Monday, November 16, 2009

The Act of Thanksgiving


by Clare Brauer-Rieke

With few exceptions, and for understandable reasons, most of us have come to think of Thanksgiving as a day. For example: Thanksgiving Day this year is Thursday, November 26th (12am-11:59pm). Like many others, I plan to travel to be with my family so that we can all sit down to a bountiful harvest meal and eat more than we should. Afterward, feeling a little lethargic, we will all exchange stories and laughter (except for my unapologetic grandfather, who will leave us to watch football as he does every year).

Intuitively, I understand the connection of Thanksgiving with lots of food and family: we are grateful for bounty, in both life-sustaining food (that which sustains our body) and life-sustaining love (that which sustains our spirit). But I think that when it comes to praise and thanksgiving we may be cheating ourselves out of all the other things for which we should be grateful. The day takes precedence over the thanksgiving itself, and we lose ourselves in the requisite crazy-making that is lots of food and family.

Conversely, if the act of thanksgiving is more important than the day, joyous contemplation takes priority over the stress of family and preparing a feast. The point of Thanksgiving shifts from "I am so thankful for this surplus of food that I will eat it all, overstuff myself, and then fall asleep because of the turkey overload" (or to be fair to those who prepare the food, "I am so grateful that my kids came home from college/my grandchildren came all the way over from Kansas to be with me that I will prepare the best Thanksgiving feast ever, and it shall be perfect"), to something a little different. So, I offer my Thanksgiving reflection:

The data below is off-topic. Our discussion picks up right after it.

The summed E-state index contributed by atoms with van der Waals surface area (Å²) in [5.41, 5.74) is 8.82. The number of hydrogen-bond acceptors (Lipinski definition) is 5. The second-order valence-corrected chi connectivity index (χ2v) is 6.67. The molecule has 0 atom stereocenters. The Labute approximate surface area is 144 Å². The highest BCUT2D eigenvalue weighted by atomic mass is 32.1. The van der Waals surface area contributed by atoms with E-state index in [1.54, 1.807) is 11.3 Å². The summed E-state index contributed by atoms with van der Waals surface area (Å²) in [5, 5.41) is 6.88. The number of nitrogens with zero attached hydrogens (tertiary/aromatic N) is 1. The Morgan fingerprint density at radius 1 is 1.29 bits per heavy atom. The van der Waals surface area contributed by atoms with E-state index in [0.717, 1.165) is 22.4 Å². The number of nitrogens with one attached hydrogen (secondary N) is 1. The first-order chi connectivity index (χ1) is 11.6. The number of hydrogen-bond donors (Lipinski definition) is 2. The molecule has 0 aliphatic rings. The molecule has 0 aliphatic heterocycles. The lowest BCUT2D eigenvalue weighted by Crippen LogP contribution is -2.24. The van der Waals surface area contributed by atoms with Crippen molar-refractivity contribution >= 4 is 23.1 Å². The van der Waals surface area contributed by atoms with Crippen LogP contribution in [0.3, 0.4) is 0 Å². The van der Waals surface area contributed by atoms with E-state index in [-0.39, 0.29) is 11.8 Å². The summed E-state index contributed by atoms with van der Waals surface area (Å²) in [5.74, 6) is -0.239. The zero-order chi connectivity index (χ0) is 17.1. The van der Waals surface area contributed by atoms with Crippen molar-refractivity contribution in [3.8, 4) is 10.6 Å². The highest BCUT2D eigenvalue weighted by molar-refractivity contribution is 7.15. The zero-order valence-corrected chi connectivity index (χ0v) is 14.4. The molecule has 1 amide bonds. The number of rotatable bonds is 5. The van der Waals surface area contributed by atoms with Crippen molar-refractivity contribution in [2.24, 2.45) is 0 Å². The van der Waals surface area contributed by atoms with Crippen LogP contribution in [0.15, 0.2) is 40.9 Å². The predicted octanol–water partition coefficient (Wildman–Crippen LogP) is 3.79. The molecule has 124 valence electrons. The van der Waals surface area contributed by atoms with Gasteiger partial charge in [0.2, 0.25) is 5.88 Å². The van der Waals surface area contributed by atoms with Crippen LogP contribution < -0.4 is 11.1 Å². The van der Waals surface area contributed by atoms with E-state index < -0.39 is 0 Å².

I am thankful that I have the capability to recognize grace in my life.

I am thankful that I am empowered to realize what is enough and what is too much; I am educated about the world, its need, and the need of its hungry poor.

I am thankful that my presence, my love, and my laughter are more important to my family than anything I could cook for them. Our time together can be joyful and not stressful.

I am thankful to the earth for its bounty, and for the opportunity I have to express my praise for creation in thoughtful consideration of what I consume this Thanksgiving.

I am thankful for complexity.

I am thankful for simplicity.

I am thankful for this community of believers that seeks to nourish, sustain, and protect the creation of which we are part-- a people who will give back.

Happy Thanksgiving.

1 comment:

Holli said...

Thank you for your post - I couldn't agree more! And it couldn't have come at on a more perfect day, at a more perfect moment as I really struggled with my attitude this morning!

I actually wanted to start a challenge (and tried through my limited blog and facebook pages) called the "happiness" challenge. Same idea as being thankful...basically the thought was from Dennis Prager's book "Happiness is a serious problem" and from the gospels: that we are to give thanks in ALL circumstances...and that by doing this we are not only staying in God's will, but also shoving out the negatives in our hearts and minds.